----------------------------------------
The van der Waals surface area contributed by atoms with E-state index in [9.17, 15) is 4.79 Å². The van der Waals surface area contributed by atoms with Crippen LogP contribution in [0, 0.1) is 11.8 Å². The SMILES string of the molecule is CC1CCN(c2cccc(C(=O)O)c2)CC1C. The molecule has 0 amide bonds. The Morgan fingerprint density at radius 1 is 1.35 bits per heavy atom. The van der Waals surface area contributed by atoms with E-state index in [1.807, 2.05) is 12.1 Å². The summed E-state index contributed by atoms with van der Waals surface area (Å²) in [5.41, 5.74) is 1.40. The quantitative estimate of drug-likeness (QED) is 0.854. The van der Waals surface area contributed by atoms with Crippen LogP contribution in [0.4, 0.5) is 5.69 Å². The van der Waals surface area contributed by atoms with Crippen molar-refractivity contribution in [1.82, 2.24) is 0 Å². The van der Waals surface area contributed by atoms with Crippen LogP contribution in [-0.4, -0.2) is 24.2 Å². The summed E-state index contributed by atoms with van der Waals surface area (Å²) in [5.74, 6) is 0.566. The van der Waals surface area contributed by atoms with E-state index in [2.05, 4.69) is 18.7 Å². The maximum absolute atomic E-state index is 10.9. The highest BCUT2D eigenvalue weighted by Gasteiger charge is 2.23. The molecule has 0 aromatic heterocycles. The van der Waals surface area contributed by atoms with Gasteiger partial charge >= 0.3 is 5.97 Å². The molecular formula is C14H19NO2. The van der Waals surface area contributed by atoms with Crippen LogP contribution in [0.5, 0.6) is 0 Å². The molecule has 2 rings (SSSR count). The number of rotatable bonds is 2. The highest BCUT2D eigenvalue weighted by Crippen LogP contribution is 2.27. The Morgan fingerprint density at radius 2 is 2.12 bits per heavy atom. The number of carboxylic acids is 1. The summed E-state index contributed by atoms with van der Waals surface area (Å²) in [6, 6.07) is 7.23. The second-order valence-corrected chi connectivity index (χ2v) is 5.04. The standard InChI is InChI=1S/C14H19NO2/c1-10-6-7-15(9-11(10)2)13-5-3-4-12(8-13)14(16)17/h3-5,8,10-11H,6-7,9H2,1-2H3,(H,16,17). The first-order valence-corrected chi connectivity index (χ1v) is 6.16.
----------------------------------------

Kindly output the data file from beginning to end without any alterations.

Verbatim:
The van der Waals surface area contributed by atoms with E-state index in [9.17, 15) is 4.79 Å². The van der Waals surface area contributed by atoms with Crippen LogP contribution in [0, 0.1) is 11.8 Å². The SMILES string of the molecule is CC1CCN(c2cccc(C(=O)O)c2)CC1C. The molecule has 0 amide bonds. The Morgan fingerprint density at radius 1 is 1.35 bits per heavy atom. The van der Waals surface area contributed by atoms with E-state index in [1.807, 2.05) is 12.1 Å². The summed E-state index contributed by atoms with van der Waals surface area (Å²) in [5.41, 5.74) is 1.40. The quantitative estimate of drug-likeness (QED) is 0.854. The van der Waals surface area contributed by atoms with Crippen LogP contribution in [0.4, 0.5) is 5.69 Å². The van der Waals surface area contributed by atoms with Crippen molar-refractivity contribution in [1.82, 2.24) is 0 Å². The van der Waals surface area contributed by atoms with Crippen LogP contribution in [-0.4, -0.2) is 24.2 Å². The summed E-state index contributed by atoms with van der Waals surface area (Å²) in [5.74, 6) is 0.566. The van der Waals surface area contributed by atoms with E-state index in [2.05, 4.69) is 18.7 Å². The maximum absolute atomic E-state index is 10.9. The highest BCUT2D eigenvalue weighted by Gasteiger charge is 2.23. The molecule has 0 aromatic heterocycles. The van der Waals surface area contributed by atoms with Gasteiger partial charge >= 0.3 is 5.97 Å². The molecular formula is C14H19NO2. The van der Waals surface area contributed by atoms with Crippen LogP contribution in [0.5, 0.6) is 0 Å². The molecule has 2 rings (SSSR count). The number of rotatable bonds is 2. The highest BCUT2D eigenvalue weighted by Crippen LogP contribution is 2.27. The Morgan fingerprint density at radius 2 is 2.12 bits per heavy atom. The number of carboxylic acids is 1. The summed E-state index contributed by atoms with van der Waals surface area (Å²) in [6, 6.07) is 7.23. The second-order valence-corrected chi connectivity index (χ2v) is 5.04. The standard InChI is InChI=1S/C14H19NO2/c1-10-6-7-15(9-11(10)2)13-5-3-4-12(8-13)14(16)17/h3-5,8,10-11H,6-7,9H2,1-2H3,(H,16,17). The first-order valence-corrected chi connectivity index (χ1v) is 6.16.